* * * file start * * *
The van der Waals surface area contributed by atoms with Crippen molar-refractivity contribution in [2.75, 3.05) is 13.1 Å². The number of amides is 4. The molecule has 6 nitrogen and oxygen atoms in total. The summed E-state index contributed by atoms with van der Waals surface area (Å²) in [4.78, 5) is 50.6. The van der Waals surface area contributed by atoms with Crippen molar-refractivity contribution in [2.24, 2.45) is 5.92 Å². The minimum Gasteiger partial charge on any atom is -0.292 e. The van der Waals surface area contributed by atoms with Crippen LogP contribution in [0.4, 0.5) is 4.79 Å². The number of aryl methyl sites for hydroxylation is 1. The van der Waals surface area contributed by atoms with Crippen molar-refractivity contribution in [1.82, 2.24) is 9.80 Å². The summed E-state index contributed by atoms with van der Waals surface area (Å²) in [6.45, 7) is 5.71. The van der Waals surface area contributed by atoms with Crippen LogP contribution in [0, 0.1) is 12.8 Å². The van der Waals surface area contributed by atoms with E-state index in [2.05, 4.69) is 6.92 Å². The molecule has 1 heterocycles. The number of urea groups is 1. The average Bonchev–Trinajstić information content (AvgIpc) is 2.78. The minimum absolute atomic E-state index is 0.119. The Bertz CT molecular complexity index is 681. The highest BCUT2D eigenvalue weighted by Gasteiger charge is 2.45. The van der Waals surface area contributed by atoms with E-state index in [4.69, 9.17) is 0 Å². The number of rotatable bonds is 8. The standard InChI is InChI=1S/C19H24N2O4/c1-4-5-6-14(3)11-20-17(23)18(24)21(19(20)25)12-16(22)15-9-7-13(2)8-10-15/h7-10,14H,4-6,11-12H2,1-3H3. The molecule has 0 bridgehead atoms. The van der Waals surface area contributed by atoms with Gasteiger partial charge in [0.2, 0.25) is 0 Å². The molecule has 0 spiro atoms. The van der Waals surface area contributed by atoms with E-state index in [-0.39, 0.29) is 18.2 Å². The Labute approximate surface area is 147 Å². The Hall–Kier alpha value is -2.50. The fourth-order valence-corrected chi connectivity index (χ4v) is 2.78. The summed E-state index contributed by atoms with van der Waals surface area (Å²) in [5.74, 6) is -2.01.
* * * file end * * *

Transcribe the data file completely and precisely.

The van der Waals surface area contributed by atoms with Crippen molar-refractivity contribution in [2.75, 3.05) is 13.1 Å². The number of amides is 4. The molecule has 6 nitrogen and oxygen atoms in total. The summed E-state index contributed by atoms with van der Waals surface area (Å²) in [4.78, 5) is 50.6. The van der Waals surface area contributed by atoms with Crippen molar-refractivity contribution in [2.24, 2.45) is 5.92 Å². The minimum Gasteiger partial charge on any atom is -0.292 e. The van der Waals surface area contributed by atoms with Crippen LogP contribution in [0.4, 0.5) is 4.79 Å². The number of aryl methyl sites for hydroxylation is 1. The van der Waals surface area contributed by atoms with Crippen molar-refractivity contribution in [1.82, 2.24) is 9.80 Å². The summed E-state index contributed by atoms with van der Waals surface area (Å²) in [6.45, 7) is 5.71. The van der Waals surface area contributed by atoms with Crippen LogP contribution in [0, 0.1) is 12.8 Å². The van der Waals surface area contributed by atoms with E-state index in [2.05, 4.69) is 6.92 Å². The molecule has 1 heterocycles. The number of urea groups is 1. The average Bonchev–Trinajstić information content (AvgIpc) is 2.78. The minimum absolute atomic E-state index is 0.119. The Bertz CT molecular complexity index is 681. The highest BCUT2D eigenvalue weighted by Gasteiger charge is 2.45. The van der Waals surface area contributed by atoms with E-state index in [4.69, 9.17) is 0 Å². The number of rotatable bonds is 8. The standard InChI is InChI=1S/C19H24N2O4/c1-4-5-6-14(3)11-20-17(23)18(24)21(19(20)25)12-16(22)15-9-7-13(2)8-10-15/h7-10,14H,4-6,11-12H2,1-3H3. The molecule has 0 bridgehead atoms. The van der Waals surface area contributed by atoms with Gasteiger partial charge in [0.2, 0.25) is 0 Å². The molecule has 0 spiro atoms. The van der Waals surface area contributed by atoms with E-state index in [-0.39, 0.29) is 18.2 Å². The Labute approximate surface area is 147 Å². The Hall–Kier alpha value is -2.50. The fourth-order valence-corrected chi connectivity index (χ4v) is 2.78. The summed E-state index contributed by atoms with van der Waals surface area (Å²) in [5.74, 6) is -2.01.